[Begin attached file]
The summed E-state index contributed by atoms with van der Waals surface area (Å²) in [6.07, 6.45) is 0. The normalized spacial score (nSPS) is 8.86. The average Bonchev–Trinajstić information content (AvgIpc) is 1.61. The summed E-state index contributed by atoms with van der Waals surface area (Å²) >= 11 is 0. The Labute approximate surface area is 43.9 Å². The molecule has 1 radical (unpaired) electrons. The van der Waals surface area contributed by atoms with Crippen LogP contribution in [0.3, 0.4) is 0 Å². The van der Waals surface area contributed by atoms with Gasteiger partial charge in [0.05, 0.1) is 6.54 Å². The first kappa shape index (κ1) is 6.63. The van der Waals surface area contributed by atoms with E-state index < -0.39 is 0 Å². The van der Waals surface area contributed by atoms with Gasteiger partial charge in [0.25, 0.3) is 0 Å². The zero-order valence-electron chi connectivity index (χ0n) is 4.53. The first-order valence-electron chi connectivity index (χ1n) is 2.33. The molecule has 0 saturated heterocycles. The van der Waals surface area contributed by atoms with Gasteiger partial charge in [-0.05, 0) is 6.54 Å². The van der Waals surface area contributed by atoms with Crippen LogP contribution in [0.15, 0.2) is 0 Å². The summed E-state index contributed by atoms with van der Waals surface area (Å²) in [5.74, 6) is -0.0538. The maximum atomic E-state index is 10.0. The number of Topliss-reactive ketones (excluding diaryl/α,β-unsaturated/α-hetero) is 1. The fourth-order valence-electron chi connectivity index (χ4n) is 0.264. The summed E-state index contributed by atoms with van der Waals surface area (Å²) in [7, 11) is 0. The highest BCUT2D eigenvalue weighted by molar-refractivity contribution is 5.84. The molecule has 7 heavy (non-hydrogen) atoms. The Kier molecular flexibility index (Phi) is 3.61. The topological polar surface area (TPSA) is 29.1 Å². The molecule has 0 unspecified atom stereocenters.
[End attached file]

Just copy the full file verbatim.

The summed E-state index contributed by atoms with van der Waals surface area (Å²) in [6.07, 6.45) is 0. The normalized spacial score (nSPS) is 8.86. The average Bonchev–Trinajstić information content (AvgIpc) is 1.61. The summed E-state index contributed by atoms with van der Waals surface area (Å²) >= 11 is 0. The Labute approximate surface area is 43.9 Å². The molecule has 1 radical (unpaired) electrons. The van der Waals surface area contributed by atoms with Crippen LogP contribution in [0.3, 0.4) is 0 Å². The van der Waals surface area contributed by atoms with Gasteiger partial charge in [0.05, 0.1) is 6.54 Å². The first kappa shape index (κ1) is 6.63. The van der Waals surface area contributed by atoms with E-state index < -0.39 is 0 Å². The van der Waals surface area contributed by atoms with Gasteiger partial charge in [0.25, 0.3) is 0 Å². The zero-order valence-electron chi connectivity index (χ0n) is 4.53. The first-order valence-electron chi connectivity index (χ1n) is 2.33. The molecule has 0 saturated heterocycles. The van der Waals surface area contributed by atoms with Gasteiger partial charge in [-0.05, 0) is 6.54 Å². The van der Waals surface area contributed by atoms with Crippen LogP contribution in [0.15, 0.2) is 0 Å². The summed E-state index contributed by atoms with van der Waals surface area (Å²) in [5.74, 6) is -0.0538. The maximum atomic E-state index is 10.0. The number of Topliss-reactive ketones (excluding diaryl/α,β-unsaturated/α-hetero) is 1. The fourth-order valence-electron chi connectivity index (χ4n) is 0.264. The summed E-state index contributed by atoms with van der Waals surface area (Å²) in [7, 11) is 0. The highest BCUT2D eigenvalue weighted by molar-refractivity contribution is 5.84. The molecule has 7 heavy (non-hydrogen) atoms. The Kier molecular flexibility index (Phi) is 3.61. The topological polar surface area (TPSA) is 29.1 Å². The molecule has 0 unspecified atom stereocenters.